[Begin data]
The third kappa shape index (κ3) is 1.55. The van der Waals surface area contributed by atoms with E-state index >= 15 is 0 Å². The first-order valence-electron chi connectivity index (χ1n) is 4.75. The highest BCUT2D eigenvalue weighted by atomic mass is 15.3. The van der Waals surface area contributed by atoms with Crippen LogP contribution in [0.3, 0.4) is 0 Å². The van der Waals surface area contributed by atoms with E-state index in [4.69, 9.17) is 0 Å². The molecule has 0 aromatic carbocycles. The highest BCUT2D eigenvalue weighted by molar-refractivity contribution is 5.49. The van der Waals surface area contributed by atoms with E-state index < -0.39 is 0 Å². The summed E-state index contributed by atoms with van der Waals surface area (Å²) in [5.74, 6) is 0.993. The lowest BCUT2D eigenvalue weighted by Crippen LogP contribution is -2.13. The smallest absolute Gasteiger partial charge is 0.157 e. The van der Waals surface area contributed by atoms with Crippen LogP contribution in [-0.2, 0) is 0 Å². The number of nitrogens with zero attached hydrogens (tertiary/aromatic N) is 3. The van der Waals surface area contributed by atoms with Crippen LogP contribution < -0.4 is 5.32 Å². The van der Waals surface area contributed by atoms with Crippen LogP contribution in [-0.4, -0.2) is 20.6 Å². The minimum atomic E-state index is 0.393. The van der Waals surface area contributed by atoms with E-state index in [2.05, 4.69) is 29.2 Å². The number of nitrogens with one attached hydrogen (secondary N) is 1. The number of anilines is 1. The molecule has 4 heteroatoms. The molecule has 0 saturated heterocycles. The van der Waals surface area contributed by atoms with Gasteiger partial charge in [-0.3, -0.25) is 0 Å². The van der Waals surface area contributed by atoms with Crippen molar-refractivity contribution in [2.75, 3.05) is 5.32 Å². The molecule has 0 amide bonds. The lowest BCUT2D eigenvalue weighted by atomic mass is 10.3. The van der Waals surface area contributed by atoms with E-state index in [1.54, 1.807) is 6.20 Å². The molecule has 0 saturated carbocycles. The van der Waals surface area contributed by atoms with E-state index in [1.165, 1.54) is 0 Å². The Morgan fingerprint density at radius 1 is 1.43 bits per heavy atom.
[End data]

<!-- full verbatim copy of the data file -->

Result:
The third kappa shape index (κ3) is 1.55. The van der Waals surface area contributed by atoms with E-state index >= 15 is 0 Å². The first-order valence-electron chi connectivity index (χ1n) is 4.75. The highest BCUT2D eigenvalue weighted by atomic mass is 15.3. The van der Waals surface area contributed by atoms with Crippen LogP contribution in [0.3, 0.4) is 0 Å². The van der Waals surface area contributed by atoms with E-state index in [4.69, 9.17) is 0 Å². The molecule has 0 aromatic carbocycles. The highest BCUT2D eigenvalue weighted by molar-refractivity contribution is 5.49. The van der Waals surface area contributed by atoms with E-state index < -0.39 is 0 Å². The summed E-state index contributed by atoms with van der Waals surface area (Å²) in [5.74, 6) is 0.993. The lowest BCUT2D eigenvalue weighted by Crippen LogP contribution is -2.13. The smallest absolute Gasteiger partial charge is 0.157 e. The van der Waals surface area contributed by atoms with Crippen LogP contribution in [-0.2, 0) is 0 Å². The number of nitrogens with zero attached hydrogens (tertiary/aromatic N) is 3. The van der Waals surface area contributed by atoms with Crippen LogP contribution < -0.4 is 5.32 Å². The van der Waals surface area contributed by atoms with Crippen LogP contribution in [-0.4, -0.2) is 20.6 Å². The minimum atomic E-state index is 0.393. The van der Waals surface area contributed by atoms with E-state index in [2.05, 4.69) is 29.2 Å². The number of nitrogens with one attached hydrogen (secondary N) is 1. The number of anilines is 1. The molecule has 4 heteroatoms. The molecule has 0 saturated heterocycles. The van der Waals surface area contributed by atoms with Gasteiger partial charge in [-0.3, -0.25) is 0 Å². The van der Waals surface area contributed by atoms with Crippen molar-refractivity contribution in [2.75, 3.05) is 5.32 Å². The molecule has 0 amide bonds. The lowest BCUT2D eigenvalue weighted by atomic mass is 10.3. The van der Waals surface area contributed by atoms with E-state index in [1.54, 1.807) is 6.20 Å². The molecule has 0 saturated carbocycles. The van der Waals surface area contributed by atoms with E-state index in [1.165, 1.54) is 0 Å². The Morgan fingerprint density at radius 1 is 1.43 bits per heavy atom.